US 6736809 B2
A method is disclosed for treating an aneurysm by cooling a target tissue region of the aneurysm to a temperature below temperature for a preselected time period. The method entails thickening, strengthening, or increasing the density of a blood vessel wall by cooling the blood vessel wall with a cryogenically cooled device. In particular, a device having a heat conductive cooling chamber is disposed proximate to the aneurysm site; and a cryogenic fluid coolant is directed to flow inside the chamber to create endothermic cooling relative to the aneurysm. The method also promotes the growth of collagen and elastin in vascular tissue. Tissue cooling temperatures range from +20 to −20 degrees Celsius. The duration of treatment by application of cooling ranges from 15 seconds to up to 20 minutes or more. The method includes treating the aneurysm both from inside and outside the blood vessel wall forming the aneurysm.
1. A method for treating an aneurysm, comprising:
cooling only a target tissue region of the aneurysm to a temperature below +20 degrees Celsius for a time period between 15 seconds and twenty minutes, to inhibit aneurysm progression, portions of the target tissue region being selectively cooled to result in a pattern of cooling on surfaces of the target tissue region.
2. A method of thickening, strengthening, or increasing the density of a blood vessel wall, comprising:
cooling the blood vessel wall to a temperature below +20 degrees Celsius for a time period between 15 seconds and twenty minutes, to thicken, strengthen or increase the density of the blood vessel wall, portions of the target tissue region being selectively cooled to result in a pattern of cooling on surfaces of the target tissue region.
3. The method of
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5. A method of thickening, strengthening, or increasing the density of a blood vessel wall, comprising:
cooling the blood vessel wall to a temperature below +20 degrees Celsius for a time period between 15 seconds and twenty minutes, wherein the cooling is applied from the exterior of the blood vessel.
6. A method for treating an aneurysm, comprising the steps of:
a) providing a device having a cooling surface conformable to a tissue surface, the device having a heat conductive cooling member comprising a chamber and an expandable cooling structure including an inflatable element;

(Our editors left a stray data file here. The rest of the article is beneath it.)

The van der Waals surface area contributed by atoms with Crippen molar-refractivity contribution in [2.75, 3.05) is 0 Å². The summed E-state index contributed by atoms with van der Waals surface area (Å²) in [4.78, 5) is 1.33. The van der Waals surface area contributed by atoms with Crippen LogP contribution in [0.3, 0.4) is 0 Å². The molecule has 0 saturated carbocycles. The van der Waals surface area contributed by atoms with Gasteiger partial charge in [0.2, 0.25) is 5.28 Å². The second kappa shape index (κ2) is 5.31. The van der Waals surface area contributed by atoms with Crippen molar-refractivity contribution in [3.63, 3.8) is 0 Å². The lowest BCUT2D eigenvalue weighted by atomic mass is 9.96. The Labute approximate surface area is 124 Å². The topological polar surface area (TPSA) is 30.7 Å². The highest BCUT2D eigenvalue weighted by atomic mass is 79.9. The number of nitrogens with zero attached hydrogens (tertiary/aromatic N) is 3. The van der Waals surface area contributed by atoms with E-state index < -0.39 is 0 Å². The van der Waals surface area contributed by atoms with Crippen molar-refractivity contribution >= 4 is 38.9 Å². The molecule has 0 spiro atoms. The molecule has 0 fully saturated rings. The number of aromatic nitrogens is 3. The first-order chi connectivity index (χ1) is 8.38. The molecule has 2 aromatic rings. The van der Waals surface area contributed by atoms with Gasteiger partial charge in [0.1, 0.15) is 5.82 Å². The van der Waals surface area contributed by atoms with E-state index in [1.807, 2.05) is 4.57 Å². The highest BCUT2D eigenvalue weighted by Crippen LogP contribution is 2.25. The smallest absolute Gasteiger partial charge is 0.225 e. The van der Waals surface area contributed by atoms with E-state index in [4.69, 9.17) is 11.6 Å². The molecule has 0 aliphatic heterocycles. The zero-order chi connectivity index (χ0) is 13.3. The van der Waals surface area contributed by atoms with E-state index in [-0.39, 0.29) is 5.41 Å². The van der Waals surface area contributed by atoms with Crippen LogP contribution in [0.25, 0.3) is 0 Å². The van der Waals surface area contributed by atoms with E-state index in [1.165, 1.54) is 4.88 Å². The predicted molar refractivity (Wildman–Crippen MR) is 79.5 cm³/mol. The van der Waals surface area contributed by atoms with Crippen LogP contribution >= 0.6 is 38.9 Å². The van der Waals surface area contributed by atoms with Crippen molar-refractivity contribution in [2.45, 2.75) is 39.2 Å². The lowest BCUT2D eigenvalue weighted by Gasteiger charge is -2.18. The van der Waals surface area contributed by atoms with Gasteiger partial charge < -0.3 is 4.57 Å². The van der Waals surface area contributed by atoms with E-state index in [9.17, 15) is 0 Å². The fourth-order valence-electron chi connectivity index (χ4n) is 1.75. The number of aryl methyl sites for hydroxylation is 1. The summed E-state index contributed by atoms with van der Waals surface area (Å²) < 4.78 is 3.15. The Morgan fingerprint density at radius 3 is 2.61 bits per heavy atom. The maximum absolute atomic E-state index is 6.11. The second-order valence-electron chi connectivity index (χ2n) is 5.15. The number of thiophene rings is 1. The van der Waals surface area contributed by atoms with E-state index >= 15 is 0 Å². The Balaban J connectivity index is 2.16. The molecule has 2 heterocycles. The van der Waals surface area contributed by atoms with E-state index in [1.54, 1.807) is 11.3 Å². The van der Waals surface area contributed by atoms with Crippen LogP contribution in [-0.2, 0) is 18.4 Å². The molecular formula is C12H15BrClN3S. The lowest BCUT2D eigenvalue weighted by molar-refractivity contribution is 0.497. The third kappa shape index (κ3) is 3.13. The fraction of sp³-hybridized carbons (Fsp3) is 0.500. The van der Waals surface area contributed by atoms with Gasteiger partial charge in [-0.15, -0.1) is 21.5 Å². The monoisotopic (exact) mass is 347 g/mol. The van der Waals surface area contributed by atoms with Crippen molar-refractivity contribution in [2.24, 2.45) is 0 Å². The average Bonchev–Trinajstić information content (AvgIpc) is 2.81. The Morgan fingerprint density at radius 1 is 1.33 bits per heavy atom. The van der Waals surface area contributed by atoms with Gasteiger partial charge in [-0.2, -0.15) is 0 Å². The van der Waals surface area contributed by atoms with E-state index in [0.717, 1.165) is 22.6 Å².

b) disposing the cooling member proximate to the aneurysm;
c) activating the cooling member to directly cool a portion of tissue comprising the aneurysm, to inhibit aneurysm progression, the cooling member to cool the tissue to a temperature below +20 degrees Celsius for a time period between 15 seconds and twenty minutes, wherein the step of activating the cooling member comprises directing the flow of cryogenic fluid into the chamber; and
d) applying a therapeutic drug to the aneurysm.
7. A method for treating an aneurysm, comprising the steps of:
a) providing a device having a heat conductive cooling member;
b) disposing the cooling member proximate to the aneurysm; and
c) activating the cooling member to directly cool a portion of tissue comprising the aneurysm, wherein the cooling member comprises a fixed diameter cooling surface, the cooling member to cool the tissue to a temperature below +20 degrees Celsius for a time period between 15 seconds and twenty minutes.
The present invention relates to a method and device for treating aneurysms, and in particular, to a method involving the use of cryogenically cooled devices to cold treat tissue.
Aneurysms are distensions formed by the localized dilation of the wall of an artery, a vein, or the heart. An aneurysm balloons due to the pressure of blood flowing through an area weakened due to disease, injury, or congenital defect. A “true” or common aneurysm results from the formation of a sac by the arterial wall, or tunica media, which remains unbroken, and may be associated with atherosclerosis. In a “false” or dissecting aneurysm, usually caused by trauma, a fissure in the wall of a blood vessel allows blood to escape into surrounding tissues and form a clot.
Doctors typically monitor the inflammation and progression of aneurysms using devices known in the art such as MRI and CT scanners and by observation of known patient symptoms. Typically, however, early stage aneurysms do not warrant dangerous surgical procedures, even if minimally invasive, due to the associated morbidity risk. Accordingly, the doctors choose a “wait and see” approach. Because surgery for aneurysms is risky, the surgeon may wait for the aneurysm to expand to a certain size before operating, when the risk of complications exceeds the risk of surgery. Accordingly, it would be desirable to treat aneurysms upon early detection rather than wait until they progress to a stage that requires dangerous, expensive surgery, or become life-threatening conditions.